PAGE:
Tech Pharmacy Services, LLC v. Alixa Rx LLC et al

Filing 282

MEMORANDUM OPINION AND ORDER Granting in Part and Denying in Part re 221 SEALED MOTION Defendants' Motion for Partial Summary Judgment as to Plaintiff's Fraud Claims, Equitable Estoppel Claims, and all Remaining Claims Against the Fillmore Entites filed by Golden Gate National Senior Care, Fillmore Strategic Investors, LLC, Fillmore Strategic Management, LLC, Fillmore Capital Partners, LLC, Alixa Rx LLC. Tech Pharmacy Services, LLCs fraud, misappropriation of tr ade secrets, and breach of contract claims against Defendants Fillmore Strategic Investors, LLC and Fillmore Strategic Management, LLC are DISMISSED. It is further ORDERED that Defendants motion is DENIED in all other respects. Signed by Judge Amos L. Mazzant, III on 7/25/17. (cm, ) Modified on 7/25/2017 (cm, ).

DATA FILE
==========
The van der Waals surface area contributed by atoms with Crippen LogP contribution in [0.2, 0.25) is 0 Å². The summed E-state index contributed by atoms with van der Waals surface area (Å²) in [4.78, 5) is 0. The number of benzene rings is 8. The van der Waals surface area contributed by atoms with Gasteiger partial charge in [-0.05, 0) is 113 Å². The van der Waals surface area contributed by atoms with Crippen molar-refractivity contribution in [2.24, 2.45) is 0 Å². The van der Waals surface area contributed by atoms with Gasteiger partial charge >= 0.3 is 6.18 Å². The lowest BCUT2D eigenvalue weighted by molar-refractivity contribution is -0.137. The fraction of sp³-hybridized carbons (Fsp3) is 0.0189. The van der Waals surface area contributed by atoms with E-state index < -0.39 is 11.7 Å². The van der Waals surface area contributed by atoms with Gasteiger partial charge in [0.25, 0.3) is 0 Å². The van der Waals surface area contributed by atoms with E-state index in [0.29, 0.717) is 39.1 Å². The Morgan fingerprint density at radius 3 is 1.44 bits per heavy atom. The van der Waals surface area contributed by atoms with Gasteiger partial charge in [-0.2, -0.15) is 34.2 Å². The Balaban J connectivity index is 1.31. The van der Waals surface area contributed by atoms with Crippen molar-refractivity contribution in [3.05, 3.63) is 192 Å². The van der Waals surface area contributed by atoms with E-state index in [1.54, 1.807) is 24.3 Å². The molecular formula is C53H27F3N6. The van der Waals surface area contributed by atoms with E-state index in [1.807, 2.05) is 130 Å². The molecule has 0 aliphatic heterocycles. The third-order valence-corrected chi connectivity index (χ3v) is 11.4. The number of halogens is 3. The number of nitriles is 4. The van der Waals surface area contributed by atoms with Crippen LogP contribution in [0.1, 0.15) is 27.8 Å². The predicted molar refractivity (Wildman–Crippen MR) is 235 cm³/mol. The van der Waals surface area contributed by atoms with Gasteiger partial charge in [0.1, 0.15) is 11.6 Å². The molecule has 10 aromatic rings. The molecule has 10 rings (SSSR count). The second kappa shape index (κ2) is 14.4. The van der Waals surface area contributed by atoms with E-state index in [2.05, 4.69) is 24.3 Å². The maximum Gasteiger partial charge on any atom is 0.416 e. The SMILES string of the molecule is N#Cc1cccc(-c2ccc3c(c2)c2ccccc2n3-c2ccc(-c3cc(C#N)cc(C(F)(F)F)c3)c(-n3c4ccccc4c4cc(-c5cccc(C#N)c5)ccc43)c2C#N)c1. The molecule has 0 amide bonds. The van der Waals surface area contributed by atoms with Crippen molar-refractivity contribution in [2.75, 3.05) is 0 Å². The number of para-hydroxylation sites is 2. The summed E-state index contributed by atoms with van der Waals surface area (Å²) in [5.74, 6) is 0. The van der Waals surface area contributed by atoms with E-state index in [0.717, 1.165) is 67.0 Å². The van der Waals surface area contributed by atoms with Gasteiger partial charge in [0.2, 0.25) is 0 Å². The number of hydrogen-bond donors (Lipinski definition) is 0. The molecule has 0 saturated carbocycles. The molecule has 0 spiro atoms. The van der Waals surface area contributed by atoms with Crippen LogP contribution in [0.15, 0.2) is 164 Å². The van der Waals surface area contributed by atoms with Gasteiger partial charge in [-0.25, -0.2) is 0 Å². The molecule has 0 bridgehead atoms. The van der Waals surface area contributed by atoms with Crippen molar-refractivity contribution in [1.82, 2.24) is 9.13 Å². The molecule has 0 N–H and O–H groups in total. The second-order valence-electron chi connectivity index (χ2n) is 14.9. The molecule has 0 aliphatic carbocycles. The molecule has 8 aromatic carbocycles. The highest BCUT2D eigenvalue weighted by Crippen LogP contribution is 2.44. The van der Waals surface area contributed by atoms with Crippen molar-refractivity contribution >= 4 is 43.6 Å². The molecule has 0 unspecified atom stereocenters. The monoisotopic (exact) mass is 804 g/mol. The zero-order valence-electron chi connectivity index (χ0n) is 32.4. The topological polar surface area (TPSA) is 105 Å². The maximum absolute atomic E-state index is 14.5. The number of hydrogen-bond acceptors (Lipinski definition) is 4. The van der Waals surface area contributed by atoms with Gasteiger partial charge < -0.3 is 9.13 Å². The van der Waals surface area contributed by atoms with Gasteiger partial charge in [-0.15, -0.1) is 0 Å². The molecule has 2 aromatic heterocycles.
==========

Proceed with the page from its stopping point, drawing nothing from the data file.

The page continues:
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United States District Court EASTERN DISTRICT OF TEXAS SHERMAN DIVISION TECH PHARMACY SERVICES, LLC v. ALIXA RX LLC, GOLDEN GATE NATIONAL SENIOR CARE LLC d/b/a GOLDEN LIVINGCENTERS, FILLMORE CAPITAL PARTNERS, LLC, FILLMORE STRATEGIC INVESTORS, LLC, and FILLMORE STRATEGIC MANAGEMENT, LLC § § § § § § § § § § § Civil Action No. 4:15-CV-766 Judge Mazzant MEMORANDUM OPINION AND ORDER Pending before the Court is Defendants’ Motion for Partial Summary Judgment as to Plaintiff’s Fraud Claims, Equitable Estoppel Claims, and All Remaining Claims Against the Fillmore Entities (Dkt. #221). After reviewing the relevant pleadings, the Court grants in part and denies in part Defendants’ motion. BACKGROUND Beginning in 2008, Tech Pharmacy Services, LLC (“Tech Pharmacy”) engaged in discussions with Golden Gate National Senior Care LLC d/b/a Golden LivingCenters (“GLC”) about providing its remote packaging and dispensing system to GLC facilities. During negotiations, Tech Pharmacy and GLC entered into two non-disclosure agreements (“NDAs”), one in 2008 and another in 2009, to facilitate discussions between the parties and allow GLC to access Tech Pharmacy’s virtual data room. On March 11, 2010, GLC sent a letter of intent to Tech Pharmacy, expressing interest in purchasing 85% of the company for $15 million. Two weeks later, Tech Pharmacy sent a counter-proposal, offering the sale of 45% of the company for $25 million. The next day, GLC contacted Tech Pharmacy and stated that it was ceasing discussions and terminating any pilot programs. In October 2012, GLC publicly launched its own pharmacy named Alixa Rx LLC (“Alixa”). On November 2, 2015, Tech Pharmacy filed suit against Alixa and GLC, alleging patent infringement. On January 22, 2016, Tech Pharmacy amended its complaint to add state law claims of fraud, breach of contract, trade secret misappropriation, and equitable estoppel to the original patent infringement claims. On September, 1, 2016, Plaintiff further amended its complaint to add Fillmore Capital Partners LLC, Fillmore Strategic Management LLC, and Fillmore Strategic Investors LLC (collectively, the “Fillmore Defendants,” with Alixa and GLC, “Defendants”) to the state causes of action (Dkt. #83). On March 31, 2017, Defendants filed their motion for partial summary judgment (Dkt. #221). On April 21, 2017, Tech Pharmacy filed its response (Dkt. #246). On April 28, 2017, Defendants filed their reply (Dkt. #252). On May 4, 2017, Tech Pharmacy filed its sur-reply (Dkt. #256). LEGAL STANDARD The purpose of summary judgment is to isolate and dispose of factually unsupported claims or defenses. Celotex Corp. v. Catrett, 477 U.S. 317, 323–24 (1986). Summary judgment is proper under Rule 56(a) of the Federal Rules of Civil Procedure “if the movant shows that there is no genuine dispute as to any material fact and the movant is entitled to judgment as a matter of law.” Fed. R. Civ. P. 56(a). A dispute about a material fact is genuine when “the evidence is such that a reasonable jury could return a verdict for the nonmoving party.” Anderson v. Liberty Lobby Inc., 477 U.S. 242, 248 (1986). Substantive law identifies which facts are material. Id. The trial court “must resolve all reasonable doubts in favor of the party 2 opposing the motion for summary judgment.” Casey Enters., Inc. v. Am. Hardware Mut. Ins. Co., 655 F.2d 598, 602 (5th Cir. 1981). The party seeking summary judgment bears the initial burden of informing the court of its motion and identifying “depositions, documents, electronically stored information, affidavits or declarations, stipulations (including those made for purposes of the motion only), admissions, interrogatory answers, or other materials” that demonstrate the absence of a genuine issue of material fact. Fed. R. Civ. P. 56(c)(1)(A); Celotex, 477 U.S. at 323. If the movant bears the burden of proof on a claim or defense for which it is moving for summary judgment, it must come forward with evidence that establishes “beyond peradventure all of the essential elements of the claim or defense.” Fontenot v. Upjohn Co., 780 F.2d 1190, 1194 (5th Cir. 1986). Where the nonmovant bears the burden of proof, the movant may discharge the burden by showing that there is an absence of evidence to support the nonmovant’s case. Celotex, 477 U.S. at 325; Byers v. Dall. Morning News, Inc., 209 F.3d 419, 424 (5th Cir. 2000). Once the movant has carried its burden, the nonmovant must “respond to the motion for summary judgment by setting forth particular facts indicating there is a genuine issue for trial.” Byers, 209 F.3d at 424 (citing Anderson, 477 U.S. at 248–49). A nonmovant must present affirmative evidence to defeat a properly supported motion for summary judgment. Anderson, 477 U.S. at 257. Mere denials of material facts, unsworn allegations, or arguments and assertions in briefs or legal memoranda will not suffice to carry this burden. Rather, the Court requires ‘“significant probative evidence’” from the nonmovant to dismiss a request for summary judgment. In re Mun. Bond Reporting Antitrust Litig., 672 F.2d 436, 440 (5th Cir. 1982) (quoting Ferguson v. Nat’l Broad. Co., 584 F.2d 111, 114 (5th Cir. 1978)). The Court must consider all of the evidence but “refrain 3 from making any credibility determinations or weighing the evidence.” Turner v. Baylor Richardson Med. Ctr., 476 F.3d 337, 343 (5th Cir. 2007). ANALYSIS Defendants move for summary judgment, arguing a lack of genuine issues of material fact concerning: (1) whether Defendants as a whole committed fraud by acquiring Tech Pharmacy’s confidential information in violation of an NDA; (2) whether the Fillmore Defendants are liable for fraud, misappropriation of trade secrets, and breach of contract; (3) whether Tech Pharmacy can rely on equitable estoppel as an affirmative defense. The Court will address each of these arguments separately. Fraud Against Defendants Defendants contend Tech Pharmacy cannot sustain a fraud claim since the undisputed evidence shows it was not actually deceived. Defendants assert that Tech Pharmacy knew GLC was considering forming its own pharmacy and exploring other business ventures besides its relationship with Tech Pharmacy. Because Tech Pharmacy was aware of these facts, Defendants assert that they did not make any false misrepresentations that Tech Pharmacy acted upon, relied upon, and was subsequently injured by. Tech Pharmacy’s fraud claim involves whether Defendants fraudulently induced Tech Pharmacy to enter into the 2009 NDA. Tech Pharmacy contends Defendants misrepresented that they would not use Tech Pharmacy’s confidential information accessed under the 2009 NDA to start their own pharmacy. To succeed in its fraud claim, Tech Pharmacy must show (1) Defendants made material misrepresentation; (2) such misrepresentation was made falsely or recklessly without any knowledge of its truth; (3) Defendants intended Tech Pharmacy to act upon the misrepresentation; (4) Tech Pharmacy acted in reliance on the misrepresentation; and 4 (5) suffered injury. Italian Cowboy Partners, Ltd. v. Prudential Ins. Co. of Am., 341 S.W.3d 323, 337 (Tex. 2011) (citation omitted). A representation is material if “a reasonable person would attach importance to [it] and would be induced to act on the information in determining his choice of actions in the transaction in question.” Id. (quoting Smith v. KNC Optical, Inc., 296 S.W.3d 807, 812 (Tex. App.—Dallas 2009, no pet.). Fraudulent inducement arises in the context of a contract and the elements of fraud must be established as they relate to an agreement between the parties. Haase v. Glazner, 62 S.W.3d 795, 798–99 (Tex. 2001). The Court finds Tech Pharmacy has come forth with sufficient evidence to create genuine dispute of material fact. Tech Pharmacy and GLC executed the 2009 NDA on November 9, 2009 (Dkt. #246, Exhibit 5 at p. 1). Tech Pharmacy presents evidence suggesting that on September 3, 2009, Defendants gathered Tech Pharmacy’s information intending to use it without Tech Pharmacy. See, e.g., Dkt. #246, Exhibit 13 at 124:23, 125:15–21 (“Q. So even if GLC ultimately decided to go forward in its buildings with a provider other than Tech Pharmacy, GLC still thought that it would be able to use elements of the pilots that it learned from its pilot with Tech Pharmacy in that situation, even if it went forward with another provider? A. That’s correct. “). As such, material fact disputes remain regarding whether Defendants made representations to induce Tech Pharmacy to enter into the 2009 NDA and whether those representations were false. Because disputed issues of fact remain, Defendants are not entitled to summary judgment on Tech Pharmacy’s fraud claim against them. Fraud Against Fillmore Defendants Defendants express that Tech Pharmacy cannot maintain fraud, misappropriation of trade secrets, and breach of contract claims against the Fillmore Defendants. Defendants argue Tech Pharmacy has offered no evidence that any of the Fillmore Defendants (or anyone operating on 5 their behalf) made a misrepresentation or omission upon which Tech Pharmacy relied. Defendants state Tech Pharmacy negotiated only with GLC when entering into the 2009 NDA, and GLC was the entity that executed the agreement with Tech Pharmacy. Defendants were merely investors. The Fillmore Defendants point out that GLC and Drumm Corp. (“Drumm”) were entities that first became interested in remote packing and dispensing technology. Ron Silva represented Drumm at the very beginning of the relationship between GLC and Tech Pharmacy, and he worked on behalf of GLC in his capacity as Board Director of Drumm. Tech Pharmacy responds that through Ron Silva, the Fillmore Defendants were intimately involved in negotiations with Tech Pharmacy and in the formation of Alixa. Specifically, Tech Pharmacy states Mr. Silva directed Defendants to pursue remote packaging technology and approved the pilot program with Tech Pharmacy. Thus, Tech Pharmacy contends the Fillmore Defendants are liable for fraud. Based on the evidence put forth by Tech Pharmacy, the Court cannot determine what entity Ron Silva represented when he engaged with Tech Pharmacy. It is undisputed that Tech Pharmacy negotiated and entered into the 2009 NDA with GLC. GLC is organized under Drumm. Fillmore Strategic Investors, LLC (“FSI”) owns one hundred percent of Drumm’s stock. Fillmore Strategic Management, LLC (“FSM”) is the managing member of FSI and a wholly-owned subsidiary of Fillmore Capital Partners, LLC (“FCP”) (Dkt. #246, Exhibit 2 at 30:24–25). All of the Fillmore Defendants (FSI, FSM, and FCP) are operated as one entity named FCP or Fillmore, and Ron Silva is FCP’s sole owner and CEO (Dkt. #246, Exhibit 2 at 24:22–25:3; Dkt. #246, Exhibit 3 at 27:21–28:7). Ron Silva was both Board Director for Drumm and CEO of FCP leading up to the 2009 NDA (Dkt. #246, Exhibit 2 at 24:22–25:4, 39:13–17). 6 Defendants argue Ron Silva represented only Drumm and worked on behalf of GLC. However, the disputed evidence implies otherwise. Tech Pharmacy maintains it understood Ron Silva represented FCP because he handed out FCP business cards, he communicated with Tech Pharmacy using an FCP email address, and he was introduced to Tech Pharmacy as the CEO of FCP (Dkt. #246 at p. 8 (citing Dkt. #246, Exhibit 25 at 21:9–17; Dkt. #246, Exhibit 2 at 52:2–6; Dkt. #246, Exhibit 28 at GLC-0020707)). In addition, Ron Silva acknowledged the difficulty in separating his role with FCP and his role with Drumm as Board Director (Dkt. #246, Exhibit 2 at 39:11–17). Tech Pharmacy has presented evidence that shows Ron Silva attended meetings with Tech Pharmacy’s executive team, observed demonstrations of Tech Pharmacy’s remote packaging and dispensing technology, and spoke with Tech Pharmacy’s then CEO, Dave Barr (Dkt. #246, Exhibit 8 at 24:6–25:21). Thus, the Court finds genuine issues of material fact regarding which entity Ron Silva represented in discussions with Tech Pharmacy leading up to the 2009 NDA: either he represented GLC/Drumm as Board Director for Drumm or he represented FCP as CEO. The Court further finds that if Ron Silva represented FCP, then there is a genuine issue of material fact regarding whether he made representations to Tech Pharmacy to induce it to enter into the 2009 NDA. Accordingly, Defendants are not entitled to summary judgment with regard to Tech Pharmacy’s fraud claim against FCP. With regard to the other Fillmore Defendants, Tech Pharmacy argues FSI and FSM are liable as alter egos of FCP. Tech Pharmacy points to summary judgment evidence that shows little distinction between FSI, FSM, and FCP. Ron Silva admitted: [W]e run everybody as Fillmore. We don’t make those distinctions [between FSI and FSM] that you’re making . . . . Everyone wears an FCP jacket. FCP is what we’re known as . . . . I don’t make those distinctions, and I urge people not make those distinctions. It just causes confusion. We’re ultimately responsible for everything that everyone does. 7 (Dkt. #246, Exhibit 3 at 27:21–28:7). Summary judgment evidence also indicates the following: (1) FSM is a legal formality rather than a functional entity; (2) FSI has not employees of its own; and (3) Ron Silva sits on the FSI committee with one other person (Dkt. #246, Exhibit 2 at 30:12–13; Dkt. #246, Exhibit 33 at 21:6–12; Dkt. #246, Exhibit 2 at 40:2–19 (“FSM doesn’t operate other than a legal box. So there is no board. There is a committee that is made up of FCP people that review the investments. And the FSI board is really the staff at [Washington State Investment Board, an entity that partly owns FSI,] in which we, as fiduciaries, recommend, and they approve, new investment, or material changes to investments such as a sale.”). FCP, FSI, and FSM are Delaware limited liability companies, and Delaware law governs liability under an alter ego theory. Alberto v. Diversified Grp., Inc., 55 F.3d 201, 203 (5th Cir. 1995). “[T]o succeed on an alter ego theory of liability, plaintiff[] must essentially demonstrate that, in all aspects of the business, the [] corporations actually functioned as a single entity and should be treated as such.” Blair v. Infineon Tech. AG, 720 F. Supp. 2d 462, 469 (D. Del. 2010) alteration in original) (citing Pearson v. Component Tech. Corp., 247 F.3d 471, 485 (3d Cir. 2001). Some factors a court may consider when being asked to disregard the corporate form include: ‘“(1) whether the company was adequately capitalized for the undertaking; (2) whether the company was solvent; (3) whether corporate formalities were observed; (4) whether the dominant shareholder siphoned company funds; and (5) whether, in general, the company simply functioned as a facade for the dominant shareholder.’” Sprint Nextel Corp. v. iPCS, Inc., No. 3746, 2008 WL 2737409, at *11 (Del. Ch. July 14, 2008). The Court does not consider FSI and FSM to be alter egos of FCP. Tech Pharmacy has not shown a lack of corporate formalities or other equitable factors that might support disregarding FSI and FSM as separate entities from FCP. The fact that FCP, FSI, and FSM 8 operate as a single entity is insufficient to show liability under an alter ego theory. As a result, Tech Pharmacy’s alter ego argument fails. To survive summary judgment, Tech Pharmacy must present evidence that FSI and FSM engaged in specific conduct that meets the elements of fraud. The Court does not find that Tech Pharmacy has met its burden. Without offering evidence of direct participation by FSI and FSM, Tech Pharmacy relies on the acts and representations of Ron Silva to support its fraud claim. Ron Silva’s relationship with FSI and FSM alone does not establish that he acted on behalf of these entities leading up to the 2009 NDA. Thus, the Court grants summary judgment with regard to Tech Pharmacy’s fraud claims against FSI and FSM. Misappropriation of Trade Secrets & Breach of Contract Against Fillmore Defendants Defendants argue the Fillmore Defendants did not acquire or disclose Tech Pharmacy’s trade secrets or other confidential information and breach the 2009 NDA. The elements of a claim for misappropriation of trade secrets under Texas law are “(1) a trade secret existed, (2) the trade secret was acquired through a breach of a confidential relationship or discovered by improper means, and (3) the defendant used the trade secret without authorization from the plaintiff.” CQ, Inc. v. TXU Mining Co., 565 F.3d 268, 273 (5th Cir. 2009). A trade secret is “any formula, pattern, device or compilation of information which is used in one’s business and presents an opportunity to obtain an advantage over competitors who do not know or use it.” Comput. Assocs. Int’l, Inc. v. Altai, Inc., 918 S.W.2d 453, 455 (Tex. 1996). As established above, there is a fact issue regarding whether Ron Silva represented FCP or whether he represented GLC/Drumm. Assuming Ron Silva was a representative for FCP, the evidence put forth by Tech Pharmacy indicates that Ron Silva had access to Tech Pharmacy’s 9 confidential information (Dkt. #246, Exhibit 8 at 24:13–15, 107:3–21, 172:9–19). The 2009 NDA binds GLC and its affiliates, which the NDA defines as follows: As used herein, “Affiliate” shall mean, as to any individual, partnership, joint venture, corporation, limited liability company, trust, estate or other entity or organization (a “Person”), any Person controlled by, controlling, or under common control with such Person . . . . For the purpose of this definition, “control” (including the terms “controlling”, “controlled by” and “under common control with”) of a Person means the possession, directly or indirectly, alone or in concert with others, of the power to direct or cause the direction of the management and policies of such Person, whether through the ownership of securities, by contract, or otherwise. (Dkt. #246, Exhibit 5 at p. 1). The Court determines that Ron Silva’s position with Drumm and FCP makes him an “Affiliate” under the NDA. Accordingly, the Court finds genuine issues of material fact concerning whether Ron Silva used Tech Pharmacy’s trade secrets to start Alixa and benefit FCP, which would breach the 2009 NDA. Thus, the Court denies Defendants’ motion for summary judgment on these arguments against FCP. For FSI and FSM, Tech Pharmacy has not shown any evidence that these entities acquired Tech Pharmacy’s confidential information or used such information in breach of the 2009 NDA. Tech Pharmacy relies the actions of Ron Silva to support its claims against FSI and FSM. Again, Ron Silva’s relationship with FSI and FSM alone does not establish that he acted on behalf of these entities. Thus, the Court grants summary judgment in with regard to Tech Pharmacy’s misappropriation of trade secrets and breach of contract claims against FSI and FSM. Equitable Estoppel Lastly, Defendants argue equitable estoppel claims are not cognizable under Texas law. The Court disagrees. Equitable estoppel in the limitations setting is sometimes called fraudulent concealment. Texas recognizes the doctrine of equitable estoppel as a way to prevent a 10 defendant from asserting statute of limitations as a defense. Equitable estoppel generally consists of five elements: (1) a false representation or concealment of material fact (2) made with knowledge or the means of knowledge of the true facts (3) to a party without knowledge or the means of knowledge of the true facts (4) the representation was made with the intention that it would be acted on; and (5) the party to whom the representation was made relied on it to his or her prejudice. Hill v. Bartlette, 181 S.W.3d 541, 545 (Tex. App.—Texarkana 2005, no pet.). Further, the Court addressed this issue in its August 15, 2016 Memorandum Opinion and Order. The Court stated: “To the extent that Plaintiff’s equitable estoppel claim should be considered an independent cause of action, the Court determines it may be considered an affirmative defense to limitations and need not be dismissed or re-pleaded.” (Dkt. #70 at p. 4). Therefore, the Court denies Defendants’ motion for summary judgment on this argument. CONCLUSION It is therefore ORDERED that Defendants’ Motion for Partial Summary Judgment as to Plaintiff’s Fraud Claims, Equitable Estoppel Claims, and All Remaining Claims Against the Fillmore Entities (Dkt. #221) is GRANTED IN PART and DENIED IN PART. . It is further ORDERED that Tech Pharmacy Services, LLC’s fraud, misappropriation of trade secrets, and breach of contract claims against Defendants Fillmore Strategic Investors, LLC and Fillmore Strategic Management, LLC are DISMISSED. It is further ORDERED that Defendants’ motion is DENIED in all other respects. SIGNED this 25th day of July, 2017. ___________________________________ AMOS L. MAZZANT UNITED STATES DISTRICT JUDGE 11